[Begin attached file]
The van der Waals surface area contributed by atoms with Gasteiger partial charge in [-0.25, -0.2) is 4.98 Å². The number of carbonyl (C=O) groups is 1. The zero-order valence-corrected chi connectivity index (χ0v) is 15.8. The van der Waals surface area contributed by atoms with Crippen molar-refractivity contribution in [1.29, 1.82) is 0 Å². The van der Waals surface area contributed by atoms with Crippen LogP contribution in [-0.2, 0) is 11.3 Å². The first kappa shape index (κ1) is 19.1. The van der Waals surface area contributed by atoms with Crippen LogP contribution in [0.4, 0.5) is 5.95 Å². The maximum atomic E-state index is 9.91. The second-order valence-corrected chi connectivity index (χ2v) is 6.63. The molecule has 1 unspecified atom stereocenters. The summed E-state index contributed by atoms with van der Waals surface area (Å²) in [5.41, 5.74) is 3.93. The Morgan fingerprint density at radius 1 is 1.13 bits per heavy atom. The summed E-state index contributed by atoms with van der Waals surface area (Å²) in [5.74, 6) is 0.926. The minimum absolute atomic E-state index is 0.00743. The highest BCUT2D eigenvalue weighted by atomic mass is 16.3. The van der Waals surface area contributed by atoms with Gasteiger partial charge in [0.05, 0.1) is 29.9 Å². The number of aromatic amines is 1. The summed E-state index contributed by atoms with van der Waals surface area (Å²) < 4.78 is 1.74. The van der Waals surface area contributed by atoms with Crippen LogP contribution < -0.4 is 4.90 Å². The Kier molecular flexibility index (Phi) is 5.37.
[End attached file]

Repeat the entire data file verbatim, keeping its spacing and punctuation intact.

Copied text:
The van der Waals surface area contributed by atoms with Gasteiger partial charge in [-0.25, -0.2) is 4.98 Å². The number of carbonyl (C=O) groups is 1. The zero-order valence-corrected chi connectivity index (χ0v) is 15.8. The van der Waals surface area contributed by atoms with Crippen molar-refractivity contribution in [1.29, 1.82) is 0 Å². The van der Waals surface area contributed by atoms with Crippen LogP contribution in [-0.2, 0) is 11.3 Å². The first kappa shape index (κ1) is 19.1. The van der Waals surface area contributed by atoms with Crippen LogP contribution in [0.4, 0.5) is 5.95 Å². The maximum atomic E-state index is 9.91. The second-order valence-corrected chi connectivity index (χ2v) is 6.63. The molecule has 1 unspecified atom stereocenters. The summed E-state index contributed by atoms with van der Waals surface area (Å²) in [5.41, 5.74) is 3.93. The Morgan fingerprint density at radius 1 is 1.13 bits per heavy atom. The summed E-state index contributed by atoms with van der Waals surface area (Å²) in [5.74, 6) is 0.926. The minimum absolute atomic E-state index is 0.00743. The highest BCUT2D eigenvalue weighted by atomic mass is 16.3. The van der Waals surface area contributed by atoms with Gasteiger partial charge in [0.05, 0.1) is 29.9 Å². The number of aromatic amines is 1. The summed E-state index contributed by atoms with van der Waals surface area (Å²) < 4.78 is 1.74. The van der Waals surface area contributed by atoms with Crippen LogP contribution < -0.4 is 4.90 Å². The Kier molecular flexibility index (Phi) is 5.37.